Bandon secure their holy grail
Published 19/09/2010 | 05:00
Remarkable fighting spirit, right from the opening match of their campaign, brought Bandon GC the ultimate reward of a first Bulmers Irish Senior Cup triumph at Castlebar yesterday.
In the process, it became a highly emotional occasion for father and son, Donie and Brian O'Donovan.
Another father and son, this time in a foursomes pairing, gained a critical point for Clontarf, who captured the Jimmy Bruen Shield for a second time in three years with a 3 1/2 to 1 1/2 win over Tandragee. Down the short 20th Sean Stone, one of only three survivors from the 2008 team, missed the green in the top match but his son, Conor, chipped dead for a conceded win.
Almost simultaneously, the winning point came on the 16th from the anchor pairing of Paul Kealy and Paul McLoughlin, son of club president, Kevin McLoughlin, the former Dublin hurler.
In miserable morning rain, Bandon's 4-1 victory over Lurgan began and ended with the O'Donovans, both scratch men. Brian, playing his last amateur round before starting training next week as a club professional, set the mood with a crushing 4&3 win over Francis Tallon in the top match.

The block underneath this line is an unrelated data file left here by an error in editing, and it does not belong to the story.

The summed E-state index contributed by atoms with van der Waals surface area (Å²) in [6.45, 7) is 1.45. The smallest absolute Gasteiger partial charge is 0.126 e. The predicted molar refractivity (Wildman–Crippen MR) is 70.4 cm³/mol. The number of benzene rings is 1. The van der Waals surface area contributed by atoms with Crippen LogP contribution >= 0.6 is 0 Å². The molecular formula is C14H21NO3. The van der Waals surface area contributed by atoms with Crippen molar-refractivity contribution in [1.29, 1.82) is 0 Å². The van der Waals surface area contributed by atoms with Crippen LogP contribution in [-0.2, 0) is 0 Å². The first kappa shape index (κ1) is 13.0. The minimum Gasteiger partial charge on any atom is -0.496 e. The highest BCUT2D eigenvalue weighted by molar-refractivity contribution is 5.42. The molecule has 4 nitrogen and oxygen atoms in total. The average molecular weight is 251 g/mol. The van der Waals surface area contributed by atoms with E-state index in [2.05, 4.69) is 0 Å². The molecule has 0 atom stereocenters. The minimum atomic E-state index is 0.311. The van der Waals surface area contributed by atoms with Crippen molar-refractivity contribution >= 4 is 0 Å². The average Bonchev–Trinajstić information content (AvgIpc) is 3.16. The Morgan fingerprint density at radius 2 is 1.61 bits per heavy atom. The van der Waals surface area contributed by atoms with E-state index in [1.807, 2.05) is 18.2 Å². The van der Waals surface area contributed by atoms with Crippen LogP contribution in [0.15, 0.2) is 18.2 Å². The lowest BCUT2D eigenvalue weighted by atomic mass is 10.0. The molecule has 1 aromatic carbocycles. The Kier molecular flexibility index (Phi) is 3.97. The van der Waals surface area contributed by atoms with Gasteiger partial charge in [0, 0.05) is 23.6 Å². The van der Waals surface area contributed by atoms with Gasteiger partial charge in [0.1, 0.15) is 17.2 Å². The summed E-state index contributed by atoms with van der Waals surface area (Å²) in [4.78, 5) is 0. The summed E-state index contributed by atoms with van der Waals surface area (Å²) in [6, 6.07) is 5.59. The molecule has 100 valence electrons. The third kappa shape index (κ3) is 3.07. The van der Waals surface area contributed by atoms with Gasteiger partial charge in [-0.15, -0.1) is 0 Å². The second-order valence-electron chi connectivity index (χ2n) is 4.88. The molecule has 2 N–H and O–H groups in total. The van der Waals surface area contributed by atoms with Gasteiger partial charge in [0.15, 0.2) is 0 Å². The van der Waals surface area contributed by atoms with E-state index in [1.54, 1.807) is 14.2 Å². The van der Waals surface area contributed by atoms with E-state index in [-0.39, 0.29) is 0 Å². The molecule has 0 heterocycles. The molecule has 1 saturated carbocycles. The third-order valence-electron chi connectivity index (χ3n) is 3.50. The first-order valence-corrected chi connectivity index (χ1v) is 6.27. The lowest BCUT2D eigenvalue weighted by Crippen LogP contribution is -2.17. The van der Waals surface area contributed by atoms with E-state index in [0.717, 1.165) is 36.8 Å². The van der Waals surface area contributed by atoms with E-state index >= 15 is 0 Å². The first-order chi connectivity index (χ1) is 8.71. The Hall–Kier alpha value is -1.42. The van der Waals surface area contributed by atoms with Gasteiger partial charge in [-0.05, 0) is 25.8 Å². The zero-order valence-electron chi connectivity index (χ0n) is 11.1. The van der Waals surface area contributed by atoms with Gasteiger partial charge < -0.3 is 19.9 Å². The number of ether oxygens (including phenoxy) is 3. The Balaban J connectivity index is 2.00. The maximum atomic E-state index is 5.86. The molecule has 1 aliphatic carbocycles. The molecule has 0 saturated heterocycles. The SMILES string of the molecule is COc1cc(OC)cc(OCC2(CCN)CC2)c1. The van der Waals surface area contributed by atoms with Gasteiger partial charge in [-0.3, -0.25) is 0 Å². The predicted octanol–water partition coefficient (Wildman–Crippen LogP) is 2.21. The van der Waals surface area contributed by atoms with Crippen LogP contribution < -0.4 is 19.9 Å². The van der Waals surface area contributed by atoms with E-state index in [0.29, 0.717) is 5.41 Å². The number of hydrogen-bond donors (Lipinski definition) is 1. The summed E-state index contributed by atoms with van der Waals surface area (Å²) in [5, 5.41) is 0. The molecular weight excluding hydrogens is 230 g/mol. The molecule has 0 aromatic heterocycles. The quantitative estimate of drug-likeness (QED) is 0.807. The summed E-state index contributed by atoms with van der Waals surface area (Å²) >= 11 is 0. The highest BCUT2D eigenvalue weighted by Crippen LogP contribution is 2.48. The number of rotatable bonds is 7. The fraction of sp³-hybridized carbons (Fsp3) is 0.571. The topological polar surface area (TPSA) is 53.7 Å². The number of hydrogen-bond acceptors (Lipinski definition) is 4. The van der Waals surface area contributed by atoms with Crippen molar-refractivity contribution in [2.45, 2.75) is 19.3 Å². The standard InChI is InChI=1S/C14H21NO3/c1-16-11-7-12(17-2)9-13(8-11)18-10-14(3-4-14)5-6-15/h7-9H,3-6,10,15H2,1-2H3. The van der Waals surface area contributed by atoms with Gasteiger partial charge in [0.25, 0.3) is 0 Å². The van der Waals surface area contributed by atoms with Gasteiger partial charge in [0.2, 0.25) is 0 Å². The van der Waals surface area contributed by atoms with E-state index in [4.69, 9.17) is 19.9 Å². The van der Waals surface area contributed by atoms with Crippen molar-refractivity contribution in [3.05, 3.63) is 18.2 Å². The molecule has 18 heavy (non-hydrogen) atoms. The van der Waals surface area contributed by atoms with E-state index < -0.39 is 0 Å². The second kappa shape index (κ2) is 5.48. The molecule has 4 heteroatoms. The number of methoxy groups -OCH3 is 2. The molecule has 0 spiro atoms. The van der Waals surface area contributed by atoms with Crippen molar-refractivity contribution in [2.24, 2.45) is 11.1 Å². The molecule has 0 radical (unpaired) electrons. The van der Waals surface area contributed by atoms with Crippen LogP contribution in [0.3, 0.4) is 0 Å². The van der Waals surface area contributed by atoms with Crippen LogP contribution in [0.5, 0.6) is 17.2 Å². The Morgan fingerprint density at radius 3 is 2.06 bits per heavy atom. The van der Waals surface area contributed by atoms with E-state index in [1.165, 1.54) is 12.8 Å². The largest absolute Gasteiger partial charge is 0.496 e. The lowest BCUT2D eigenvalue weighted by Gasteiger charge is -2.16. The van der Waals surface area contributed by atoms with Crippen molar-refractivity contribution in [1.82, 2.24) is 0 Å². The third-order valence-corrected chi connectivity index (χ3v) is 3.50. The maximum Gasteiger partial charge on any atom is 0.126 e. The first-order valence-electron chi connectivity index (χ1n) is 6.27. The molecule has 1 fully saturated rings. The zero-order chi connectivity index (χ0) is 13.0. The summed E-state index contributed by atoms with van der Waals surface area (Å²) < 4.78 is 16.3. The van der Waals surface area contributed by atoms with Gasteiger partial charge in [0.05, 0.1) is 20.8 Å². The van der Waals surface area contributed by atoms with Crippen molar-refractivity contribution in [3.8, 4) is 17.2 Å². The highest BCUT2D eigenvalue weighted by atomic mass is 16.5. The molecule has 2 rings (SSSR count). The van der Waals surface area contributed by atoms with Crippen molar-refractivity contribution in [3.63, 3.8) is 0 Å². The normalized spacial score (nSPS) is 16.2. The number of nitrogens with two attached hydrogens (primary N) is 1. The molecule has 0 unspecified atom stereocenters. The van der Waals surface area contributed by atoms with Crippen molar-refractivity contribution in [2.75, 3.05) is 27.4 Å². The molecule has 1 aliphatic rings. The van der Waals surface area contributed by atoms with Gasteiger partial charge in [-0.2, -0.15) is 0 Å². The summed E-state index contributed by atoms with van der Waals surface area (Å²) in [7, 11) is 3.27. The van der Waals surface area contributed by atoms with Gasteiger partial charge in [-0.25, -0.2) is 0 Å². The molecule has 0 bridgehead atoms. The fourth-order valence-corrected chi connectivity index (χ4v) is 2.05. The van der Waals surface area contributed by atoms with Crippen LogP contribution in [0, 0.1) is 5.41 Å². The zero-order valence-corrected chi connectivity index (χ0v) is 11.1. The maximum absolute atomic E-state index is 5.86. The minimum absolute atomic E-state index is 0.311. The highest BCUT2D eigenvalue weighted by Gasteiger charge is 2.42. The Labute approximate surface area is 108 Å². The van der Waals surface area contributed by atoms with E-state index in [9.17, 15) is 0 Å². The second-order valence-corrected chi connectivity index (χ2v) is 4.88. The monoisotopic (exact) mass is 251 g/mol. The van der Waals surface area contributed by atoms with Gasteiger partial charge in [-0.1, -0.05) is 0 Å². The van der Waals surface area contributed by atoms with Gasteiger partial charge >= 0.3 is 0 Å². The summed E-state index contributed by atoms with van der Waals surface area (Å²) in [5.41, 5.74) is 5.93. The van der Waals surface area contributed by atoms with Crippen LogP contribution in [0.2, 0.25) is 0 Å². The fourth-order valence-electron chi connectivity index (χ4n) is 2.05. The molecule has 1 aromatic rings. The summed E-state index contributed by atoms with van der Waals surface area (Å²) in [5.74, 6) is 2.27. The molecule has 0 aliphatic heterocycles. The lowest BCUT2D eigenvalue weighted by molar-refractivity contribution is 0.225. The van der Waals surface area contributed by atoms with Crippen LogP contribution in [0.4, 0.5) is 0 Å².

Then, as if to order, Donie delivered the decisive point in the last match where he was conceded victory on the short 16th. The trophy-winning shot was a beautifully controlled six-iron of 165 yards, which he held onto a strong left-to-right wind to finish 20 feet behind the pin.
Wiping away tears of joy, O'Donovan acknowledged Bandon's victory as a good omen for events at Croke Park today. But, understandably, he was more concerned with relishing a historic occasion while supporters sang The Banks.
"This is like the holy grail for Bandon," said the 52-year-old, who has spent his working life as a precision engineer in the town's Reliance company. "To do this on the occasion of my son's last match makes it extra special."
On their long path to the final, Bandon had won the South Munster final against Muskerry on the ninth tie hole and recovered from a seemingly hopeless position in Friday's semi-final against Co Sligo.
"There's certainly great passion, but there was also tremendous work behind this achievement," said O'Donovan.